The classic example is a laundromat. Every washing machine, at every location, is a little-automated worker, ready and willing to generate passive income every hour of every day.
Other passive income ideas for automated services include vending machines, arcade games, pinball machines, batting cages, golf driving ranges.
25. Lease Equipment
Own some equipment you’re not using?
It could be anything: farm equipment, industrial equipment, office equipment, even your lawnmower. Someone could use it.
For that matter, you could lease furniture to Realtors looking to stage homes, or lease party tents, or those bouncy-houses that kids jump around in at the county fair.
Again, there’s a niche for everything. And an opportunity for anyone brainstorming how to make passive income.
26. Rent Out Storage Space
Did you know one in 11 Americans pays for extra storage space?
The self-storage industry is booming and has been for years. As passive income ideas go, this business model is a pretty simple one.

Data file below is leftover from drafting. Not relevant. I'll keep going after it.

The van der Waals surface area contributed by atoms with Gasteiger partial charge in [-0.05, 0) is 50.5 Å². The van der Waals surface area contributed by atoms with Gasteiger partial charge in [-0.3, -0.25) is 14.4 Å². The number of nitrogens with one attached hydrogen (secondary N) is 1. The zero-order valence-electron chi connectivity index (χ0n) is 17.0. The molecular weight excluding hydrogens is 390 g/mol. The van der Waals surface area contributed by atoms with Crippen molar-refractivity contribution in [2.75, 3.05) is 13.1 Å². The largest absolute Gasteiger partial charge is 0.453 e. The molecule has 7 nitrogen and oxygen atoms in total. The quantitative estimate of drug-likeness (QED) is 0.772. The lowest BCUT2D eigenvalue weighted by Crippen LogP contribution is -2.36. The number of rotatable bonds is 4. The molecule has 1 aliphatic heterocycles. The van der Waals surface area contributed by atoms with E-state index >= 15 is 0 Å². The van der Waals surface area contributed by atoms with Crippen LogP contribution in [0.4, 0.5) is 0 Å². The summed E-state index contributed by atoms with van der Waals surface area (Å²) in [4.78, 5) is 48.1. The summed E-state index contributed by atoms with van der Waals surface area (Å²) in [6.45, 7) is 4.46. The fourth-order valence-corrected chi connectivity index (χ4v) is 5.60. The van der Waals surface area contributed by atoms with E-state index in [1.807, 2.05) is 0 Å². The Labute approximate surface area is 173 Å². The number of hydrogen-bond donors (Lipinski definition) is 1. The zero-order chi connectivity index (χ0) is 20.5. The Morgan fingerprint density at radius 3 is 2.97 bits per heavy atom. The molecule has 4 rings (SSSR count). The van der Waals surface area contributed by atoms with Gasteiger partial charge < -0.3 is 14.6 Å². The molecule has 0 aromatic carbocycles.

While you could buy or build a full-scale commercial self-storage complex, that’s not the only option. My partner Deni used to rent out space in her garage! And no, it wasn’t enough to make her rich, but it covered about half of her mortgage payment, and required no work or headaches on her part.
It’s also far less regulated than the residential rental industry, making evictions far cheaper and faster, if the worst happens and your renters default.
27. Get Paid to Install Apps on Your Phone
Admittedly, you won’t get rich from this last one. But every penny counts, right?
One option is behavior tracking apps, which aggregate data from as many users as possible to create an accurate snapshot of how people use their mobile devices. Nielsen Digital and Mobile Expression are two such examples, which offer rewards to users who allow their usage to be tracked.
But these usage-tracking apps aren’t the only option. If having your behavior tracked is too Orwellian for your taste, why not use an app that helps you save money automatically?